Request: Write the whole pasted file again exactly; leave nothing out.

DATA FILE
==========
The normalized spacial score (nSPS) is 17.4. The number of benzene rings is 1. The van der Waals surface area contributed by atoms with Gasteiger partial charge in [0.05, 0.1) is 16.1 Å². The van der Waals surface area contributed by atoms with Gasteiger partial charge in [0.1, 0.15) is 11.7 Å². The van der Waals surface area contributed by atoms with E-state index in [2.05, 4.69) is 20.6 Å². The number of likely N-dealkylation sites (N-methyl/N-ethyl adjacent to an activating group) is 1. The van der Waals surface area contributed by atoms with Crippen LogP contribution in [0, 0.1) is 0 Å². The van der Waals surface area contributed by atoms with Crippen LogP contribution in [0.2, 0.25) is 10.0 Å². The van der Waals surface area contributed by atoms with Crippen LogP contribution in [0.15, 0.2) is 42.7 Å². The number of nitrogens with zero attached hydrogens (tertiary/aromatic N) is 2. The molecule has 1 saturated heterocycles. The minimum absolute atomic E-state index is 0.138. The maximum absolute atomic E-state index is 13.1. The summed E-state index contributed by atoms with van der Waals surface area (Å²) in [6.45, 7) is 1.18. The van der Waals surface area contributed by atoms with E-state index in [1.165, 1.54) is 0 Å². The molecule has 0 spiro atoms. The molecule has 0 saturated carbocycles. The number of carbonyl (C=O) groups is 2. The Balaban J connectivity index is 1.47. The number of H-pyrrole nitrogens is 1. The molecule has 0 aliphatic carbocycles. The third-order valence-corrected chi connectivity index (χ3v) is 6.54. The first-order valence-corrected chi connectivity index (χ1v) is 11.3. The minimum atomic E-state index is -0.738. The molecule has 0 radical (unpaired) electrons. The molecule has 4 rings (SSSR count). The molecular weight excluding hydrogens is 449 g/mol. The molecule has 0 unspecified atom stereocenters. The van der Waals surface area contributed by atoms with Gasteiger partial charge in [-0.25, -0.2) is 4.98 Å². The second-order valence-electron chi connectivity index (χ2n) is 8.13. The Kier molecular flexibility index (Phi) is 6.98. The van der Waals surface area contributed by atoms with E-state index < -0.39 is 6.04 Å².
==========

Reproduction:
The normalized spacial score (nSPS) is 17.4. The number of benzene rings is 1. The van der Waals surface area contributed by atoms with Gasteiger partial charge in [0.05, 0.1) is 16.1 Å². The van der Waals surface area contributed by atoms with Gasteiger partial charge in [0.1, 0.15) is 11.7 Å². The van der Waals surface area contributed by atoms with E-state index in [2.05, 4.69) is 20.6 Å². The number of likely N-dealkylation sites (N-methyl/N-ethyl adjacent to an activating group) is 1. The van der Waals surface area contributed by atoms with Crippen LogP contribution in [0, 0.1) is 0 Å². The van der Waals surface area contributed by atoms with Crippen LogP contribution in [0.2, 0.25) is 10.0 Å². The van der Waals surface area contributed by atoms with Crippen LogP contribution in [0.15, 0.2) is 42.7 Å². The number of nitrogens with zero attached hydrogens (tertiary/aromatic N) is 2. The molecule has 1 saturated heterocycles. The minimum absolute atomic E-state index is 0.138. The maximum absolute atomic E-state index is 13.1. The summed E-state index contributed by atoms with van der Waals surface area (Å²) in [6.45, 7) is 1.18. The van der Waals surface area contributed by atoms with E-state index in [1.165, 1.54) is 0 Å². The molecule has 0 spiro atoms. The molecule has 0 saturated carbocycles. The number of carbonyl (C=O) groups is 2. The Balaban J connectivity index is 1.47. The number of H-pyrrole nitrogens is 1. The molecule has 0 aliphatic carbocycles. The third-order valence-corrected chi connectivity index (χ3v) is 6.54. The first-order valence-corrected chi connectivity index (χ1v) is 11.3. The minimum atomic E-state index is -0.738. The molecule has 0 radical (unpaired) electrons. The molecule has 4 rings (SSSR count). The molecular weight excluding hydrogens is 449 g/mol. The molecule has 0 unspecified atom stereocenters. The van der Waals surface area contributed by atoms with Gasteiger partial charge in [-0.25, -0.2) is 4.98 Å². The second-order valence-electron chi connectivity index (χ2n) is 8.13. The Kier molecular flexibility index (Phi) is 6.98. The van der Waals surface area contributed by atoms with E-state index < -0.39 is 6.04 Å².